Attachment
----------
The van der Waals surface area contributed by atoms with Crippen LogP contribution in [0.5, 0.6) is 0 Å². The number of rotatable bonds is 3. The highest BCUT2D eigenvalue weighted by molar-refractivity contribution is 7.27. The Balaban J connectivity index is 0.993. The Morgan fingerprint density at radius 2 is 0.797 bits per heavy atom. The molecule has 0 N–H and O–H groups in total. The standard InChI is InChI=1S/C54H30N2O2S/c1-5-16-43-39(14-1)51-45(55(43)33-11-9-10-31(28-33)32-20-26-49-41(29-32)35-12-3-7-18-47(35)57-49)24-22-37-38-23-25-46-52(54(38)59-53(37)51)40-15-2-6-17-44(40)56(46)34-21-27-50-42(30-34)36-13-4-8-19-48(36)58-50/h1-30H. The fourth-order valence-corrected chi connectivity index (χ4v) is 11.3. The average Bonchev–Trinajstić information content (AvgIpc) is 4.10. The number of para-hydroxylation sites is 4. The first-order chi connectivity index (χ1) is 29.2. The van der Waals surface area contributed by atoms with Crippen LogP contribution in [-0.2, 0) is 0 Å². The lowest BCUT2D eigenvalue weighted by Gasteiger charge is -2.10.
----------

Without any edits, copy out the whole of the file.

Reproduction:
The van der Waals surface area contributed by atoms with Crippen LogP contribution in [0.5, 0.6) is 0 Å². The number of rotatable bonds is 3. The highest BCUT2D eigenvalue weighted by molar-refractivity contribution is 7.27. The Balaban J connectivity index is 0.993. The Morgan fingerprint density at radius 2 is 0.797 bits per heavy atom. The molecule has 0 N–H and O–H groups in total. The standard InChI is InChI=1S/C54H30N2O2S/c1-5-16-43-39(14-1)51-45(55(43)33-11-9-10-31(28-33)32-20-26-49-41(29-32)35-12-3-7-18-47(35)57-49)24-22-37-38-23-25-46-52(54(38)59-53(37)51)40-15-2-6-17-44(40)56(46)34-21-27-50-42(30-34)36-13-4-8-19-48(36)58-50/h1-30H. The fourth-order valence-corrected chi connectivity index (χ4v) is 11.3. The average Bonchev–Trinajstić information content (AvgIpc) is 4.10. The number of para-hydroxylation sites is 4. The first-order chi connectivity index (χ1) is 29.2. The van der Waals surface area contributed by atoms with Crippen LogP contribution in [-0.2, 0) is 0 Å². The lowest BCUT2D eigenvalue weighted by Gasteiger charge is -2.10.